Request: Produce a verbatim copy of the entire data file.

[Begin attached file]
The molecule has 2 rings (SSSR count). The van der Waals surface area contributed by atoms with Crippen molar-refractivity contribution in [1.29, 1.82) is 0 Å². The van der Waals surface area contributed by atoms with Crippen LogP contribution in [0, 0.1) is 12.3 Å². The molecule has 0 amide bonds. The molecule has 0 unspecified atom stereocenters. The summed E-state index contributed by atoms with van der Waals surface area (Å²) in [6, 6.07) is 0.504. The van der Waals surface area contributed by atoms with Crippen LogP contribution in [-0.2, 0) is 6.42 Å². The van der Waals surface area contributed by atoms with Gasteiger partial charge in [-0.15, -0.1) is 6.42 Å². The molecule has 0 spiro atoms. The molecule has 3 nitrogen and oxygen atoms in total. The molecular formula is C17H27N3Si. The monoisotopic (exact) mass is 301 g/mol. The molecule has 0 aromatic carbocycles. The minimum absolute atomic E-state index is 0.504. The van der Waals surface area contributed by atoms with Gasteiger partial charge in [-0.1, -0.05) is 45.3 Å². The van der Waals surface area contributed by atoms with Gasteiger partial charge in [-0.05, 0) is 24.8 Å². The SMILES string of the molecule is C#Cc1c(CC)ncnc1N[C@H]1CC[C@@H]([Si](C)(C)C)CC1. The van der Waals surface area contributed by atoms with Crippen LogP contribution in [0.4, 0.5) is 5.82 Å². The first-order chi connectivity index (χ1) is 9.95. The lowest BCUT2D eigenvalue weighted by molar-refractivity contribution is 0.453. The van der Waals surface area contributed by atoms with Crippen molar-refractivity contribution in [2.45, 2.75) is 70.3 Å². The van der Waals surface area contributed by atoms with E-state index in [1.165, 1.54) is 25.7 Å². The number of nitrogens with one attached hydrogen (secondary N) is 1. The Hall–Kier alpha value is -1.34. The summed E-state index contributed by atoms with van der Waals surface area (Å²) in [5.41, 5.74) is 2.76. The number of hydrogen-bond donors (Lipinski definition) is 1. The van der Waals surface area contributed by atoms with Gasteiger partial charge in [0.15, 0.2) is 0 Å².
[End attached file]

The molecule has 2 rings (SSSR count). The van der Waals surface area contributed by atoms with Crippen molar-refractivity contribution in [1.29, 1.82) is 0 Å². The van der Waals surface area contributed by atoms with Crippen LogP contribution in [0, 0.1) is 12.3 Å². The molecule has 0 amide bonds. The molecule has 0 unspecified atom stereocenters. The summed E-state index contributed by atoms with van der Waals surface area (Å²) in [6, 6.07) is 0.504. The van der Waals surface area contributed by atoms with Crippen LogP contribution in [-0.2, 0) is 6.42 Å². The van der Waals surface area contributed by atoms with Gasteiger partial charge in [-0.15, -0.1) is 6.42 Å². The molecule has 0 spiro atoms. The molecule has 3 nitrogen and oxygen atoms in total. The molecular formula is C17H27N3Si. The monoisotopic (exact) mass is 301 g/mol. The molecule has 0 aromatic carbocycles. The minimum absolute atomic E-state index is 0.504. The van der Waals surface area contributed by atoms with Gasteiger partial charge in [-0.1, -0.05) is 45.3 Å². The van der Waals surface area contributed by atoms with Gasteiger partial charge in [-0.05, 0) is 24.8 Å². The SMILES string of the molecule is C#Cc1c(CC)ncnc1N[C@H]1CC[C@@H]([Si](C)(C)C)CC1. The van der Waals surface area contributed by atoms with Crippen LogP contribution in [0.4, 0.5) is 5.82 Å². The first-order chi connectivity index (χ1) is 9.95. The lowest BCUT2D eigenvalue weighted by molar-refractivity contribution is 0.453. The van der Waals surface area contributed by atoms with Crippen molar-refractivity contribution in [2.45, 2.75) is 70.3 Å². The van der Waals surface area contributed by atoms with E-state index in [1.165, 1.54) is 25.7 Å². The number of nitrogens with one attached hydrogen (secondary N) is 1. The Hall–Kier alpha value is -1.34. The summed E-state index contributed by atoms with van der Waals surface area (Å²) in [5.41, 5.74) is 2.76. The number of hydrogen-bond donors (Lipinski definition) is 1. The van der Waals surface area contributed by atoms with Gasteiger partial charge in [0.15, 0.2) is 0 Å².